So having had the good fortune of seeing a lot of India. I can go on and on, but it is not advisable. I may get thrown out of LBC. So where does all this leave Lucknow? I realized that Lucknow’s Nawabs, although creative, were hampered by British interference. Palace intrigues and other factors prevented Lucknow’s rulers from fully realizing their dreams. The buildings, though unique, were smaller, built with chunam, surkhi and lakhauri bricks. The look was complete. The dazzle of marble, and sturdiness of sandstone were absent. Lucknow also missed out on Colonial architecture and town-planning, as a sort of punishment, when, for several decades, Allahabad became the capital of the United Provinces. Post-independence, Lucknow faced a deluge from refugees, which added to its woes, due to lack of infrastructure and opportunities. It also faced political disinterest. The politics of gigantic UP prevailed, the importance of Lucknow, as a city, diminished. Each ruling political party, in a game of political up-man ship, tried to undo the good work (if any) of the previous Government. For a while, Lucknow was the constituency of the PM of India. I am not aware of any significant development of the city during that period. Surprisingly a much maligned political leader took immense interest in the city; not only massive edifices were put up, but several old structures were also beautified, and Hazratganj was given an outstanding make-over. Political affiliations apart, the make-over of Hazratganj alone deserves a ton of accolade from us Lucknowites.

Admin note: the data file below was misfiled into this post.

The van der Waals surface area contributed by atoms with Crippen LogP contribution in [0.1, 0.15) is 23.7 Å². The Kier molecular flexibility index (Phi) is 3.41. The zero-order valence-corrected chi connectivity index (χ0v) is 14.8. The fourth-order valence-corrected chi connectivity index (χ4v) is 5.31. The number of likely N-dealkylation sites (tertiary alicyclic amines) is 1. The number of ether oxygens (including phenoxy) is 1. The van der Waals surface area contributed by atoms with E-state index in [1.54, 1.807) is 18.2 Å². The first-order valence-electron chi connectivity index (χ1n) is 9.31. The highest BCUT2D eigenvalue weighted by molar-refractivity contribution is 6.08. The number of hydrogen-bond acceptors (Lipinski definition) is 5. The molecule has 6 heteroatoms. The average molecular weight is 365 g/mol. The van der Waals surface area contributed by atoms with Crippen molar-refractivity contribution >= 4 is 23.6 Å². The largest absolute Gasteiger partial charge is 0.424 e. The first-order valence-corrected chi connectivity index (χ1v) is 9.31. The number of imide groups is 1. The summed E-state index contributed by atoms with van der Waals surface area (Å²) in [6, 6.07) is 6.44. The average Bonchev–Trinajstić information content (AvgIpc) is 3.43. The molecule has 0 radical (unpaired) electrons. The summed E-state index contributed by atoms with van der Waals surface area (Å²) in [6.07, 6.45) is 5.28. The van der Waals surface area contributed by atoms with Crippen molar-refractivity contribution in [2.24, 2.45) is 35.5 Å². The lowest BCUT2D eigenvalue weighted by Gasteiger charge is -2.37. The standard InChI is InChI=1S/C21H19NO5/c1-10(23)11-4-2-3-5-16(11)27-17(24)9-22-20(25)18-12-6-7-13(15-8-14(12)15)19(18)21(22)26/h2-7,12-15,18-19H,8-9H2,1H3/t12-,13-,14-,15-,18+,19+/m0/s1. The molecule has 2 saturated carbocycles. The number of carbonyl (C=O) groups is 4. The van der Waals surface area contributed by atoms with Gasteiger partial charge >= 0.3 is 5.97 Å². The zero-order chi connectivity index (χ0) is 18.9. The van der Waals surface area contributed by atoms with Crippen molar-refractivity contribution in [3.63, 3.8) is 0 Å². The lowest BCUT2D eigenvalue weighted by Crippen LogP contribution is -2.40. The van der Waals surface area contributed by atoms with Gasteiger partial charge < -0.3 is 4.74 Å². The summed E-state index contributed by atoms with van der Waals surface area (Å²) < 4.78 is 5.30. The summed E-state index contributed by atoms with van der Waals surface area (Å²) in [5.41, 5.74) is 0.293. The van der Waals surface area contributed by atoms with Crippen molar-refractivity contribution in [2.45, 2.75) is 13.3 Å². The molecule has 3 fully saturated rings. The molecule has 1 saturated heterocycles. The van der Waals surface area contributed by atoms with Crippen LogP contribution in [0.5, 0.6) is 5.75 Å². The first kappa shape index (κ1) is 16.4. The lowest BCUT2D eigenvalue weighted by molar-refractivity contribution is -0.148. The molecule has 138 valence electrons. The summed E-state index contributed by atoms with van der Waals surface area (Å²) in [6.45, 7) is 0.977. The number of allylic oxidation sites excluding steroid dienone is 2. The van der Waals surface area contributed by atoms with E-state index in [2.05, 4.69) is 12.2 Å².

So where do we go from here? Concerned citizens, various fora and groups have genuine concern for the city. Till today, the cuisine, the Ganga-Jamuna tahzeeb and the communal harmony of Lucknow remain unparalleled. It deserves to be preserved further. But ultimately the funds, the resources and the brute physical strength to get things done, lies with the Govt. Lucknow should not be allowed to wallow in despair, due to political and administrative disinterest or apathy.

I guess that a person on a visit to Lucknow should not be reminded to smile. He should smile on his own.

My Life and I

Salvaging my tremulous existence,
Squeezing my schizophrenic identity,
Out of these sundered vicissitudes of life,
I shrug the mortal coil of,
This morbidly maudlin, Hamletian dilemma.
I am and I am not,
Reminiscing the excruciating visions,